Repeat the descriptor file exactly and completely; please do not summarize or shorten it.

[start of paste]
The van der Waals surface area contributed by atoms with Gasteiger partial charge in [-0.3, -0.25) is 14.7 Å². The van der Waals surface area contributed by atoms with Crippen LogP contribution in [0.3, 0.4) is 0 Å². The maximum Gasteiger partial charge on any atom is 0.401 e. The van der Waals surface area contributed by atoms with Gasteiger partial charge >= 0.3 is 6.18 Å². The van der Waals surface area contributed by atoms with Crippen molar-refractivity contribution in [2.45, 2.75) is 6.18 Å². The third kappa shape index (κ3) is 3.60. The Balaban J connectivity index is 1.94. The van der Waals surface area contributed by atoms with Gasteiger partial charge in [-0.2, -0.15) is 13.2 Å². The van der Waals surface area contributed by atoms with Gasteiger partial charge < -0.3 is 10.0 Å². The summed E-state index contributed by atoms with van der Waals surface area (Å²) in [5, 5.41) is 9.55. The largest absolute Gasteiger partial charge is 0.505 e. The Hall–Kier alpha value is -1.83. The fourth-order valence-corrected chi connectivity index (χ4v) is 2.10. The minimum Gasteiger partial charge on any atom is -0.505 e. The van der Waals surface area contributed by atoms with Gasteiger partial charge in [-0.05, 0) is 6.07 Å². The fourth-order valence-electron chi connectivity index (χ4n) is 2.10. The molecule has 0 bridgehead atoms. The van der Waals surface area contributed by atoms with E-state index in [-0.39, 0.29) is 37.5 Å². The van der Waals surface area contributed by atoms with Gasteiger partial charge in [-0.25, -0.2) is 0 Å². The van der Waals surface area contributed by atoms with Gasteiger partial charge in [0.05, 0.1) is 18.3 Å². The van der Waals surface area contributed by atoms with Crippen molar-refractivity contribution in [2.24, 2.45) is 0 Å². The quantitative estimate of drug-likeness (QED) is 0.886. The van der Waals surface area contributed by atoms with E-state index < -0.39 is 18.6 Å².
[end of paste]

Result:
The van der Waals surface area contributed by atoms with Gasteiger partial charge in [-0.3, -0.25) is 14.7 Å². The van der Waals surface area contributed by atoms with Crippen LogP contribution in [0.3, 0.4) is 0 Å². The maximum Gasteiger partial charge on any atom is 0.401 e. The van der Waals surface area contributed by atoms with Gasteiger partial charge >= 0.3 is 6.18 Å². The van der Waals surface area contributed by atoms with Crippen molar-refractivity contribution in [2.45, 2.75) is 6.18 Å². The third kappa shape index (κ3) is 3.60. The Balaban J connectivity index is 1.94. The van der Waals surface area contributed by atoms with Gasteiger partial charge in [-0.2, -0.15) is 13.2 Å². The van der Waals surface area contributed by atoms with Gasteiger partial charge < -0.3 is 10.0 Å². The summed E-state index contributed by atoms with van der Waals surface area (Å²) in [5, 5.41) is 9.55. The largest absolute Gasteiger partial charge is 0.505 e. The Hall–Kier alpha value is -1.83. The fourth-order valence-corrected chi connectivity index (χ4v) is 2.10. The minimum Gasteiger partial charge on any atom is -0.505 e. The van der Waals surface area contributed by atoms with Gasteiger partial charge in [-0.05, 0) is 6.07 Å². The fourth-order valence-electron chi connectivity index (χ4n) is 2.10. The molecule has 0 bridgehead atoms. The van der Waals surface area contributed by atoms with E-state index in [-0.39, 0.29) is 37.5 Å². The van der Waals surface area contributed by atoms with Gasteiger partial charge in [-0.25, -0.2) is 0 Å². The van der Waals surface area contributed by atoms with Gasteiger partial charge in [0.05, 0.1) is 18.3 Å². The van der Waals surface area contributed by atoms with Crippen molar-refractivity contribution in [2.24, 2.45) is 0 Å². The quantitative estimate of drug-likeness (QED) is 0.886. The van der Waals surface area contributed by atoms with E-state index < -0.39 is 18.6 Å².